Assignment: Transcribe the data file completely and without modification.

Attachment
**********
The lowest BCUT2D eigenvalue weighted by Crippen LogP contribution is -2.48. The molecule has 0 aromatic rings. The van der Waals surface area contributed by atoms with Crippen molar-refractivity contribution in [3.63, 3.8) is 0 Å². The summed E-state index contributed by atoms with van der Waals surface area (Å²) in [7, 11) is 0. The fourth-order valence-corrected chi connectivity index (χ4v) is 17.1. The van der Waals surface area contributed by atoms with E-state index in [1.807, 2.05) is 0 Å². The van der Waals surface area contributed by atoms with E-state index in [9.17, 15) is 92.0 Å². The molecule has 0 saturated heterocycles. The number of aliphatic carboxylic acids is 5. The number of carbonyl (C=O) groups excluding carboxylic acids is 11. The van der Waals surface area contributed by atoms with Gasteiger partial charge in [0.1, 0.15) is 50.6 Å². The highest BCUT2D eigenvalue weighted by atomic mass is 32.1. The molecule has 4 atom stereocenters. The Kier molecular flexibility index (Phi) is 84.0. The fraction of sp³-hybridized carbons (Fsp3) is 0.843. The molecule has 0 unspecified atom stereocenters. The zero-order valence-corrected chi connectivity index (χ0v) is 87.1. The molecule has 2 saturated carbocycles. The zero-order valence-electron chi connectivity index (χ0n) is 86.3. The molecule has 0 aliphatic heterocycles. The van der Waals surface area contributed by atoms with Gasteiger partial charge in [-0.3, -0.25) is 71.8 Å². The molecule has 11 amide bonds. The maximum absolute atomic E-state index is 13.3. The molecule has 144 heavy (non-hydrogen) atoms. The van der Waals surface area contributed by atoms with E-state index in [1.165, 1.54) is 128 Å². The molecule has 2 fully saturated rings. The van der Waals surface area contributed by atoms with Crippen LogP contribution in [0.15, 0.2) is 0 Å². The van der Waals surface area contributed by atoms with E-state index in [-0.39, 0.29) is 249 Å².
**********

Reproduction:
The lowest BCUT2D eigenvalue weighted by Crippen LogP contribution is -2.48. The molecule has 0 aromatic rings. The van der Waals surface area contributed by atoms with Crippen molar-refractivity contribution in [3.63, 3.8) is 0 Å². The summed E-state index contributed by atoms with van der Waals surface area (Å²) in [7, 11) is 0. The fourth-order valence-corrected chi connectivity index (χ4v) is 17.1. The van der Waals surface area contributed by atoms with E-state index in [1.807, 2.05) is 0 Å². The van der Waals surface area contributed by atoms with E-state index in [9.17, 15) is 92.0 Å². The molecule has 0 saturated heterocycles. The number of aliphatic carboxylic acids is 5. The number of carbonyl (C=O) groups excluding carboxylic acids is 11. The van der Waals surface area contributed by atoms with Gasteiger partial charge in [0.1, 0.15) is 50.6 Å². The highest BCUT2D eigenvalue weighted by atomic mass is 32.1. The molecule has 4 atom stereocenters. The Kier molecular flexibility index (Phi) is 84.0. The fraction of sp³-hybridized carbons (Fsp3) is 0.843. The molecule has 0 unspecified atom stereocenters. The zero-order valence-corrected chi connectivity index (χ0v) is 87.1. The molecule has 2 saturated carbocycles. The zero-order valence-electron chi connectivity index (χ0n) is 86.3. The molecule has 0 aliphatic heterocycles. The van der Waals surface area contributed by atoms with Gasteiger partial charge in [-0.3, -0.25) is 71.8 Å². The molecule has 11 amide bonds. The maximum absolute atomic E-state index is 13.3. The molecule has 144 heavy (non-hydrogen) atoms. The van der Waals surface area contributed by atoms with E-state index in [1.165, 1.54) is 128 Å². The molecule has 2 fully saturated rings. The van der Waals surface area contributed by atoms with Crippen LogP contribution in [0.15, 0.2) is 0 Å². The van der Waals surface area contributed by atoms with E-state index in [-0.39, 0.29) is 249 Å².